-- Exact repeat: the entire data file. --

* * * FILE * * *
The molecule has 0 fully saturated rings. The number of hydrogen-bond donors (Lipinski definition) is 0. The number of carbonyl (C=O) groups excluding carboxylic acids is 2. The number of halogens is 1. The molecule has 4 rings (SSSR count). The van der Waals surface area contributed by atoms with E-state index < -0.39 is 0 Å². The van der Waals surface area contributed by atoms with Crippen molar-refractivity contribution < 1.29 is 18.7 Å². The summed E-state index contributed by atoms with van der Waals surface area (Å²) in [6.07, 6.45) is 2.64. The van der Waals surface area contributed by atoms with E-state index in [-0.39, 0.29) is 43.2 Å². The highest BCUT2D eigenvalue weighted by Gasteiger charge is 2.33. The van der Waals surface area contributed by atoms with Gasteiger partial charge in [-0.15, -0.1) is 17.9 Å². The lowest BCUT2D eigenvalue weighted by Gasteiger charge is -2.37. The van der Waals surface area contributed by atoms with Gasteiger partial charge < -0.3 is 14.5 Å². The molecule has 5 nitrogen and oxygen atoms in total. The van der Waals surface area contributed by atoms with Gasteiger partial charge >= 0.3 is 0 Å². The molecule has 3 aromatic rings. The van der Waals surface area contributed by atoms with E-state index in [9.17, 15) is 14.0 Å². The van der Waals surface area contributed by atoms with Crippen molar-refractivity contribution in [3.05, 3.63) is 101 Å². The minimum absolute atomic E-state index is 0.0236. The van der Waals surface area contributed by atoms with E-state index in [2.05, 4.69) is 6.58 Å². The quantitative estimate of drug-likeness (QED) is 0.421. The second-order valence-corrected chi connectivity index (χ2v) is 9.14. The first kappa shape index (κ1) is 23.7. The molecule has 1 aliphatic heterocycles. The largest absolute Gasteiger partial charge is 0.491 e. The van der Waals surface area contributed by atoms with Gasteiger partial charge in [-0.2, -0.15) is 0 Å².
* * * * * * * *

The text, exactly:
The molecule has 0 fully saturated rings. The number of hydrogen-bond donors (Lipinski definition) is 0. The number of carbonyl (C=O) groups excluding carboxylic acids is 2. The number of halogens is 1. The molecule has 4 rings (SSSR count). The van der Waals surface area contributed by atoms with E-state index < -0.39 is 0 Å². The van der Waals surface area contributed by atoms with Crippen molar-refractivity contribution < 1.29 is 18.7 Å². The summed E-state index contributed by atoms with van der Waals surface area (Å²) in [6.07, 6.45) is 2.64. The van der Waals surface area contributed by atoms with E-state index in [-0.39, 0.29) is 43.2 Å². The highest BCUT2D eigenvalue weighted by Gasteiger charge is 2.33. The van der Waals surface area contributed by atoms with Gasteiger partial charge in [-0.15, -0.1) is 17.9 Å². The lowest BCUT2D eigenvalue weighted by Gasteiger charge is -2.37. The van der Waals surface area contributed by atoms with Gasteiger partial charge < -0.3 is 14.5 Å². The molecule has 5 nitrogen and oxygen atoms in total. The van der Waals surface area contributed by atoms with Gasteiger partial charge >= 0.3 is 0 Å². The molecule has 3 aromatic rings. The van der Waals surface area contributed by atoms with E-state index in [9.17, 15) is 14.0 Å². The van der Waals surface area contributed by atoms with Crippen molar-refractivity contribution in [3.05, 3.63) is 101 Å². The minimum absolute atomic E-state index is 0.0236. The van der Waals surface area contributed by atoms with E-state index in [2.05, 4.69) is 6.58 Å². The quantitative estimate of drug-likeness (QED) is 0.421. The second-order valence-corrected chi connectivity index (χ2v) is 9.14. The first kappa shape index (κ1) is 23.7. The molecule has 1 aliphatic heterocycles. The largest absolute Gasteiger partial charge is 0.491 e. The van der Waals surface area contributed by atoms with Gasteiger partial charge in [-0.2, -0.15) is 0 Å².